Chico author creates a way for pet-lovers to keep track of their charges’ care
Tater Tot, a snuffling, golden, friendly lug of a dog, looks as healthy as the proverbial horse. But it was the pup’s bout with lupus three years ago that led Laurie Barranti into an unexpected venture—publishing.
While Tater Tot was enduring repeated treatments and vet visits for the disease localized on his nose, Barranti devised a way to keep track of it all, patterning a journal after a “human” baby book her mother had sent for her then-newborn son, Griffin.
Barranti’s mish-mash of notes on lined paper has grown up. She’s published a wire-bound Pet Health Journal that includes tabbed sections with fill-in-the-blank-type pages for writing in information about vaccinations, medications, lab work and pet sitterseven the optimistically titled “Pet Training Log.”
“One day I woke up, just sat straight up in bed, and said, ‘I’m gonna start the book,'” said Barranti, a native of San Jose who graduated from Chico State University with a liberal-studies degree. Her husband, Matt, who designs state park campgrounds, had the “Yeah, right” reaction at first, Barranti remembers, but the idea took off immediately.
With each edition, the journal has become meatier and more relevant—largely in response to users’ requests. The version that’s hitting presses now includes profiles of heroic pets, several submitted by users of the journal.
PetsMart already has thousands on order for sale in its 530 stores nationwide.
A similar publication, scaled down for distribution in animal-associated offices, which can have their names and addresses printed upon it, is called the Pet Pocketbook. It, too, allows for the keeping of pet records of all kinds.
“They’re all geared for one pet,” Barranti explained. The family’s basset hound, Mikey—rescued from apartment-dwelling with only a short bout of separation anxiety—has one, of course, and Tater Tot’s journal was most recently utilized to record appointments to treat something stuck in her paw and an ear infection.
Tater Tot is also the name behind the “Tater’s Tips” section of the journal, which dispenses such advice as Christmas tree safety and hotel etiquette.
“There are still people who think, ‘A dog’s a dog,'” Barranti observed. “Pets are family members. We show them we love them. We take them to the vet. … We want to be able to help them.”
Barranti, a sixth-grade teacher at Chico Christian School by day, runs her business out of her home in a quiet Chico neighborhood. Her publishing company is called BananaKnot, and she relies on several North Valley businesses, like JiffyPrint, to bring her books together. “I really try to get everything done locally and work with the community,” she said.
Publishing is not completely new to Barranti. When she was 19, her children’s book titled Friends was published. (It was about her first dog in college, Ariel, who now keeps her grandmother company. Barranti ships Ariel doggie treats.) She’s recently begun looking for an illustrator so she can make it a series.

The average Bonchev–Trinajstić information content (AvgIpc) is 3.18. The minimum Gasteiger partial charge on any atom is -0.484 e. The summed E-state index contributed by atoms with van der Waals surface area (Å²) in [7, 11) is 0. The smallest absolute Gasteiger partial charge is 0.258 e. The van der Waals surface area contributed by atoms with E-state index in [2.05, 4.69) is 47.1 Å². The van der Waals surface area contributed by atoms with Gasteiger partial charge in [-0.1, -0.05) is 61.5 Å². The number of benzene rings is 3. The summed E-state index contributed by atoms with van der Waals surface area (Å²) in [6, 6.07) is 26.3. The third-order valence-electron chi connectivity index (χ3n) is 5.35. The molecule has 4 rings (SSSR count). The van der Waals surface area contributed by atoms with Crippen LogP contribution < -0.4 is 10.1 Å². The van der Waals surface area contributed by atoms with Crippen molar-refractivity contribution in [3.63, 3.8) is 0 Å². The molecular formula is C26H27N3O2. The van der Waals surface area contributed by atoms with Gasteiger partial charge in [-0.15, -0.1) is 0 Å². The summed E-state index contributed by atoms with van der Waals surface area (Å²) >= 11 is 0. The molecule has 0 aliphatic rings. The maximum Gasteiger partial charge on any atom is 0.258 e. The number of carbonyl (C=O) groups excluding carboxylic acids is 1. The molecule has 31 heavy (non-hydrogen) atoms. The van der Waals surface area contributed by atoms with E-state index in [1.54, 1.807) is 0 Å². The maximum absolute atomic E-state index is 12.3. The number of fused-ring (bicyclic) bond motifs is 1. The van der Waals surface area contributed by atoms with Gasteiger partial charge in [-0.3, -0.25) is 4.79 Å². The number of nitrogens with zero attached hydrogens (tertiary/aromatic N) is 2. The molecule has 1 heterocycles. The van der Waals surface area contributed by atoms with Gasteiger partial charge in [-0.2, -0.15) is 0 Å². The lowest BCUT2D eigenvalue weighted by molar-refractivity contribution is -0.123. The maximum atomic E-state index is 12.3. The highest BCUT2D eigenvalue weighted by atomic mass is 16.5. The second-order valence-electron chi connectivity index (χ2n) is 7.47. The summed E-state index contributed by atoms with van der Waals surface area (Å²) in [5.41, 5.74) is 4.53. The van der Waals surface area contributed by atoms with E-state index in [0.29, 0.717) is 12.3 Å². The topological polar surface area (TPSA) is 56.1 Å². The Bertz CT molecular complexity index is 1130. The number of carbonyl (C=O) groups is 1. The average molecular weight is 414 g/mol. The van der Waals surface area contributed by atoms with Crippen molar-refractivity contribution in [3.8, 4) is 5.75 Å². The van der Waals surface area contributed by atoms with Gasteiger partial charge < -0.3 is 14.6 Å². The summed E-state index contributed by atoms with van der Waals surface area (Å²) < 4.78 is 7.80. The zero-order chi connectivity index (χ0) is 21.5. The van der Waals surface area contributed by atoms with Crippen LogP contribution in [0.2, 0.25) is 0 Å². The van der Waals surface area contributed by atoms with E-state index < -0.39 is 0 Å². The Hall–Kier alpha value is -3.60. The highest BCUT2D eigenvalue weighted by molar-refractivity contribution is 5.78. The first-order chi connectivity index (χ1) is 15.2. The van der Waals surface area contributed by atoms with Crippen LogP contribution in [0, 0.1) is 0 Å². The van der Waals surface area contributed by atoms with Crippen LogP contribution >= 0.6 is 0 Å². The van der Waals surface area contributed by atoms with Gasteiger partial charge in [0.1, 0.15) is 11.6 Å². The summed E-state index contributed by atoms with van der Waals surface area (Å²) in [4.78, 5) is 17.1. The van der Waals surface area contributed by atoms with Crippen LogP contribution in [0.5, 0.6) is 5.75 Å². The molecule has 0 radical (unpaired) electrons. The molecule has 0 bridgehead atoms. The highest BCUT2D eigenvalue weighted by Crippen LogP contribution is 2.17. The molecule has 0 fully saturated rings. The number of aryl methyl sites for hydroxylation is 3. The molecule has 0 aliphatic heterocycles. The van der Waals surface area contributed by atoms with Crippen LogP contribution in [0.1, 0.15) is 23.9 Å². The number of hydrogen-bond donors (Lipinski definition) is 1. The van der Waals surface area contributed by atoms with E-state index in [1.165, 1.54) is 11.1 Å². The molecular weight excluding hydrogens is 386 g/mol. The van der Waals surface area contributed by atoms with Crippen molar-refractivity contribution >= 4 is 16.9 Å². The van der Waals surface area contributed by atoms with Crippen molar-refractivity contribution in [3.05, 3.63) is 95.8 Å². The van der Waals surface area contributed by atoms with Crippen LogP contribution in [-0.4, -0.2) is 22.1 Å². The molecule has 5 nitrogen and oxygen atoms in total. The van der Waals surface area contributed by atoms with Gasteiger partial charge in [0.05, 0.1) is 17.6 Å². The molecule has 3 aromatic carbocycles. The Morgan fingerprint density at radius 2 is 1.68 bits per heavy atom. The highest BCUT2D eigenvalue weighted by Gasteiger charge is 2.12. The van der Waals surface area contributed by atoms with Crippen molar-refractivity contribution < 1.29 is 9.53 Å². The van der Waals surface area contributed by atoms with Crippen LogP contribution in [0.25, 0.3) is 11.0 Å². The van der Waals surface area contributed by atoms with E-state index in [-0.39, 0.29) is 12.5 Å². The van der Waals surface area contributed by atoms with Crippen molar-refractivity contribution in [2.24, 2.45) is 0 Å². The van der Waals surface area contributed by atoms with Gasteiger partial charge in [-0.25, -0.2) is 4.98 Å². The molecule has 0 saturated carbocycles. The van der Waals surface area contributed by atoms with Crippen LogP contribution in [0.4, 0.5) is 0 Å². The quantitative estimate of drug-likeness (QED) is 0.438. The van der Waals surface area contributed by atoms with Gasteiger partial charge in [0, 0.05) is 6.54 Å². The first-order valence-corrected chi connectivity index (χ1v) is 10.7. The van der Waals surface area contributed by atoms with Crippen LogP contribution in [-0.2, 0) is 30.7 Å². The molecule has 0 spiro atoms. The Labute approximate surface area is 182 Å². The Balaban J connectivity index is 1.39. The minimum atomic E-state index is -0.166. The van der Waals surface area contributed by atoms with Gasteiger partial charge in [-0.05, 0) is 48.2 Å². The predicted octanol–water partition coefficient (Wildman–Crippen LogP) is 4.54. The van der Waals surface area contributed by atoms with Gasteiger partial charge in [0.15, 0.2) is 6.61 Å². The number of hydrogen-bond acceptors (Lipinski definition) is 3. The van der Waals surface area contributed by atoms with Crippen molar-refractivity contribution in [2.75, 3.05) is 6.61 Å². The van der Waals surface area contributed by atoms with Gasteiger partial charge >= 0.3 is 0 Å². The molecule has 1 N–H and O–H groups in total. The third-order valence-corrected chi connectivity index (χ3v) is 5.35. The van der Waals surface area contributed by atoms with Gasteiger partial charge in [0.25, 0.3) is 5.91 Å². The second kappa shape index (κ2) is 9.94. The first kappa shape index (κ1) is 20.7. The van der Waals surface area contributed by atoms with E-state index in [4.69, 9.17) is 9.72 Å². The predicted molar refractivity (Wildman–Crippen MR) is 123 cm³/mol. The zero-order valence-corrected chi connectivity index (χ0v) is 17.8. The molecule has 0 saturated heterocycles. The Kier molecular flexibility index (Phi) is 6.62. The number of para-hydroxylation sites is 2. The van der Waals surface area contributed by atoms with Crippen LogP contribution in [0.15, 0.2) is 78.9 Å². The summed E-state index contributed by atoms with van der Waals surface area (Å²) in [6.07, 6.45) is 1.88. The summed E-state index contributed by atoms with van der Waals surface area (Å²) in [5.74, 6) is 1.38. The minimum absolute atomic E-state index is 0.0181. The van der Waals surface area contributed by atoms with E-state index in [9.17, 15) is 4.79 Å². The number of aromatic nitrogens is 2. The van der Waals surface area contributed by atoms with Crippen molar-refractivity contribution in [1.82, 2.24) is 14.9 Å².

Locally, the Butte Humane Society, whence Tater Tot was adopted, carries Pet Health Journal. It’s also available at Made in Chico.
Barranti said many pet owners don’t think to keep a journal until they get one as a gift or they encounter a medical crisis and “they’ll realize they need to document their pet’s information.” Allergies, she said, are “really big lately,” so there’s a whole section dedicated to recording that information. Also, more and more people are becoming interested in pet medical insurance.
Pet guru Warren Eckstein recommended the journal as a gift during an appearance on the Today Show. It’s selling best from the Bay Area south and on the East Coast. Barranti won’t say exactly how many journals she’s sold, but it’s a lot. The journals can also be ordered via her interactive Web site, www.pethealthjournal.com.
Barranti has done some traveling to promote her journal and pet health in general. She is sought after for interviews with the talk radio circuit, which she usually conducts from her home phone. She’s lobbied legislators to pass the Dog and Cat Protection Act, which prevents articles made from cat or dog fur from being sold in the United States.
She likes the business side of the publishing venture, as well as meeting people and hearing about their love for their pets.
“I’m not a licensed vet, so I cannot suggest treatment,” she said. But, from questions posed to her during talk shows and over the Internet, she hears what pet owners are interesting in knowing. “A lot of people are looking out for holistic treatments,” she mentioned.
Barranti has taught pet CPR and is going to do courses on good pet “citizens” and safety.
As we talk, Barranti helps her 4-year-old put together a toy motorcycle, while Tater Tot and Mikey peer through the sliding glass door. In a corner of the porch is Oreo, the black-and-white bunny who’s soon headed back to sixth grade because the kids miss him.
In Barranti’s class, there’s naturally a huge section on pets and insects. "Everyone in my class has a pet of some kind," she said. "They don’t know I wrote this book yet. I keep it separate."